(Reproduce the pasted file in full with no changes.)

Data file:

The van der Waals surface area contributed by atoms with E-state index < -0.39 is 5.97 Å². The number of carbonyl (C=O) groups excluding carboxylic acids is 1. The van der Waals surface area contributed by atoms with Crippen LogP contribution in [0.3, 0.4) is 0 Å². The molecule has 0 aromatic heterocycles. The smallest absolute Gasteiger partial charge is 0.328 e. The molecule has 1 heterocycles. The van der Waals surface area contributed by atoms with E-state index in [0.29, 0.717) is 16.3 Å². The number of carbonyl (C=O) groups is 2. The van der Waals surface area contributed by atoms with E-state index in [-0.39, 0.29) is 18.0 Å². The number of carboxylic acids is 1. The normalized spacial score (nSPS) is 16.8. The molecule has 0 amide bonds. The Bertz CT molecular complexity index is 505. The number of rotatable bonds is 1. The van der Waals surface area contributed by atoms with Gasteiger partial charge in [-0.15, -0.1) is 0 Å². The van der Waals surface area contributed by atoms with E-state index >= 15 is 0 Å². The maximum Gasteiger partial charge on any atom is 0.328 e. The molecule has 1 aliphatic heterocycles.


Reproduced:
The van der Waals surface area contributed by atoms with E-state index < -0.39 is 5.97 Å². The number of carbonyl (C=O) groups excluding carboxylic acids is 1. The van der Waals surface area contributed by atoms with Crippen LogP contribution in [0.3, 0.4) is 0 Å². The molecule has 0 aromatic heterocycles. The smallest absolute Gasteiger partial charge is 0.328 e. The molecule has 1 heterocycles. The van der Waals surface area contributed by atoms with E-state index in [0.29, 0.717) is 16.3 Å². The number of carbonyl (C=O) groups is 2. The van der Waals surface area contributed by atoms with E-state index in [-0.39, 0.29) is 18.0 Å². The number of carboxylic acids is 1. The normalized spacial score (nSPS) is 16.8. The molecule has 0 amide bonds. The Bertz CT molecular complexity index is 505. The number of rotatable bonds is 1. The van der Waals surface area contributed by atoms with Gasteiger partial charge in [-0.15, -0.1) is 0 Å². The van der Waals surface area contributed by atoms with E-state index >= 15 is 0 Å². The maximum Gasteiger partial charge on any atom is 0.328 e. The molecule has 1 aliphatic heterocycles.